Rockwool is used as a grow medium - made from basalt & chalk heated to liquid form at very high temperature and spun into fibers, like cotton candy. It's then cut into chunks or granulated. It can be formulated to be hydrophilic or hydrophobic (water-absorbing or water-repellent).
They seemed to hold water just fine. I just prefer sponge plugs. I use the BioDome system from Park Seed. That system has worked really well for me for at least 4 seed starting seasons. In hindsight, it may be that the rock wool plugs I found blowing around in the yard were an anomoly, doesn't make sense that they would not break down in the soil. I probably am not a good source for information since I have limited use. Sorry for the confusion.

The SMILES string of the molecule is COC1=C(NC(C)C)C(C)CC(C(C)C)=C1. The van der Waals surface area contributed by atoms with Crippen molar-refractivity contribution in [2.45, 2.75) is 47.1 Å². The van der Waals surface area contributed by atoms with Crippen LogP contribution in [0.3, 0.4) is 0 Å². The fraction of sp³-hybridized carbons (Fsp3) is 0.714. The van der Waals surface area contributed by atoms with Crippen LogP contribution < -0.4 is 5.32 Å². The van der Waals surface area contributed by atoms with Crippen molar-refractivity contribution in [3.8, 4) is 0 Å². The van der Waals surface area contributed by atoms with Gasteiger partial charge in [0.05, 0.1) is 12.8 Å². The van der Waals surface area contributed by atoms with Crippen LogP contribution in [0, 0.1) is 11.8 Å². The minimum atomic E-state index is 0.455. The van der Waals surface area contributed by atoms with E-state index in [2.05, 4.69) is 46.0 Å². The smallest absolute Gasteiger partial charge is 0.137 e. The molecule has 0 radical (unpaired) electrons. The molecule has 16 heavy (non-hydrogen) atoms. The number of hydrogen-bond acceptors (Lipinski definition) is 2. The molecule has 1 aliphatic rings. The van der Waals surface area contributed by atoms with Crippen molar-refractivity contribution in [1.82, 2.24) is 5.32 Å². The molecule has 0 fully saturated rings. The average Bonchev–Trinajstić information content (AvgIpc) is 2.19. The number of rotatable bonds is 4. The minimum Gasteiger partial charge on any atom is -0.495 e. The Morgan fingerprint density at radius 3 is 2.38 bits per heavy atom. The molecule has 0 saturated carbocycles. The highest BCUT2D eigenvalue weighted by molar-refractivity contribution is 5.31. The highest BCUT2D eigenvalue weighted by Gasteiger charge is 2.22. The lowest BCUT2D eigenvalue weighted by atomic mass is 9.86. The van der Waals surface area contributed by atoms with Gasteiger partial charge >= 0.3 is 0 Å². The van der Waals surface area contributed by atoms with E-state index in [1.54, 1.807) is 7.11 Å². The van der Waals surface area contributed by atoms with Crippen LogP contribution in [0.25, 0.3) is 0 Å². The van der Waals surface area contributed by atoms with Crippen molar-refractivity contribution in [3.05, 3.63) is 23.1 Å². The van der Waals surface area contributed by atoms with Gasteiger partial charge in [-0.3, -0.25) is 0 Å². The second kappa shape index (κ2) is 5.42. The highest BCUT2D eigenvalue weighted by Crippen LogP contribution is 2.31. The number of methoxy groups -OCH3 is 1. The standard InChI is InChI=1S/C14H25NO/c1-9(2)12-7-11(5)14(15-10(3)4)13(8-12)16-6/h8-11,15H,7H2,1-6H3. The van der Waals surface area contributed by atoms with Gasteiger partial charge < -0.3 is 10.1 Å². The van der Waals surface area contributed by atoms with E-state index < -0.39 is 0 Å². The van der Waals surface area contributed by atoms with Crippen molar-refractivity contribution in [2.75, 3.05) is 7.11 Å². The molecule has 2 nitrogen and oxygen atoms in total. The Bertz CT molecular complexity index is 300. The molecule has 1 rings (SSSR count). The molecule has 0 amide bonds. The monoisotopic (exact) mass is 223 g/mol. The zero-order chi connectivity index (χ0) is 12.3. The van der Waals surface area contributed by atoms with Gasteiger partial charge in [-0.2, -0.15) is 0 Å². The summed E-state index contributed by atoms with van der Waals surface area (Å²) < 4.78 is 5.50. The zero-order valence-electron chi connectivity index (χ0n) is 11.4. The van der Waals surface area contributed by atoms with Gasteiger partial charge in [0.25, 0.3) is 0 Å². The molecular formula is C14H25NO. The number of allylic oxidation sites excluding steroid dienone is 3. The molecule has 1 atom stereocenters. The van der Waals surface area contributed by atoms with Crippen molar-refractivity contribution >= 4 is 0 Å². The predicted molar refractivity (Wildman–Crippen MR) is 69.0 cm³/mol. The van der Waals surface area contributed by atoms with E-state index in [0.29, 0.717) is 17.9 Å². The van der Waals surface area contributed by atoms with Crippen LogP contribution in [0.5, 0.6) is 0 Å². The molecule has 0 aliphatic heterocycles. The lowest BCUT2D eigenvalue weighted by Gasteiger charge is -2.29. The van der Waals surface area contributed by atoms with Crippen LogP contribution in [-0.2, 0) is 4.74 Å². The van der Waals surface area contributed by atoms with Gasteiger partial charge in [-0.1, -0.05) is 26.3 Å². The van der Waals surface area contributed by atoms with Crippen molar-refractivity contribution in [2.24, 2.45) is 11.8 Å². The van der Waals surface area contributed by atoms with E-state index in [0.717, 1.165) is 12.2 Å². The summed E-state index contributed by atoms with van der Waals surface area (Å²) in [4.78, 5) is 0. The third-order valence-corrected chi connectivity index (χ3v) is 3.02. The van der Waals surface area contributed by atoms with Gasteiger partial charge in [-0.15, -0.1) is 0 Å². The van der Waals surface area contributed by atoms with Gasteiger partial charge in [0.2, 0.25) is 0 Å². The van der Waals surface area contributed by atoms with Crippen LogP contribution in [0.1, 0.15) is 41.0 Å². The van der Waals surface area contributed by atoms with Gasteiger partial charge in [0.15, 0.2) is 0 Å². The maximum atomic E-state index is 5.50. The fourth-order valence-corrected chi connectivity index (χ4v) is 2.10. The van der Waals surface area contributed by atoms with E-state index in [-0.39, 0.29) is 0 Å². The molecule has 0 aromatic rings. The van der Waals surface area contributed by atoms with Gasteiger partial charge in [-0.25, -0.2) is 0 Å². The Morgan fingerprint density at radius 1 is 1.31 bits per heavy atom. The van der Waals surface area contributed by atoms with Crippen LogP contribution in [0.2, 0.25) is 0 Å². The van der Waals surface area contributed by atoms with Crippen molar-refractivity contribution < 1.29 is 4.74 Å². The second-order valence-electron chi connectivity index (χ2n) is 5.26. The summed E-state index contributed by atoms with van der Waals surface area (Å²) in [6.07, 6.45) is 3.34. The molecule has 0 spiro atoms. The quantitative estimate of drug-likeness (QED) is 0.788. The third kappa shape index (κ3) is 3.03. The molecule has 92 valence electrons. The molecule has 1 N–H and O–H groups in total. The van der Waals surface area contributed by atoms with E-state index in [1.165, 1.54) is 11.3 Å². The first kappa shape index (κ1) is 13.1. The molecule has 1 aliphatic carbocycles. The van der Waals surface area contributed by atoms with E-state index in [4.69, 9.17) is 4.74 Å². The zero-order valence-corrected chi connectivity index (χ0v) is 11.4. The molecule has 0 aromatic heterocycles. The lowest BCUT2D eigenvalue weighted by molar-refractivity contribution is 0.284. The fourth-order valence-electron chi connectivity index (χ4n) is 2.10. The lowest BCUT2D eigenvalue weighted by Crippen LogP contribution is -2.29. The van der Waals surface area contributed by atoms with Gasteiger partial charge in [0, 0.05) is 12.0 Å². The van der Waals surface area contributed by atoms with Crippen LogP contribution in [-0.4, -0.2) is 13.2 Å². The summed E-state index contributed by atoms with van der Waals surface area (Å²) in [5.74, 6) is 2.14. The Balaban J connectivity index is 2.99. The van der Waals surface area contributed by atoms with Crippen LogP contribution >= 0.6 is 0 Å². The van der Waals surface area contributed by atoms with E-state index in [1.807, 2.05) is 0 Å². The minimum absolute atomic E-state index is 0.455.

I wish that rock wool were manufactured as partially-sintered "stiff pretzles" of fine fibers. The unsintered parts would still hold water, but fairly stiff particles that are shaped like rods or tongue depressers would resist compaction better than spherical grains, limp fibers or blobss of wool.
Preferably helical pretzles with varying ptiches, so they couldn't nest tightly.
Rockwool was first produced in this country in my hometown about 1905 and was a booming industry for many years. At first they dug and quarried the limestone that was nearly on the surface at the west end of town.
Yes, it is nearly indestructible.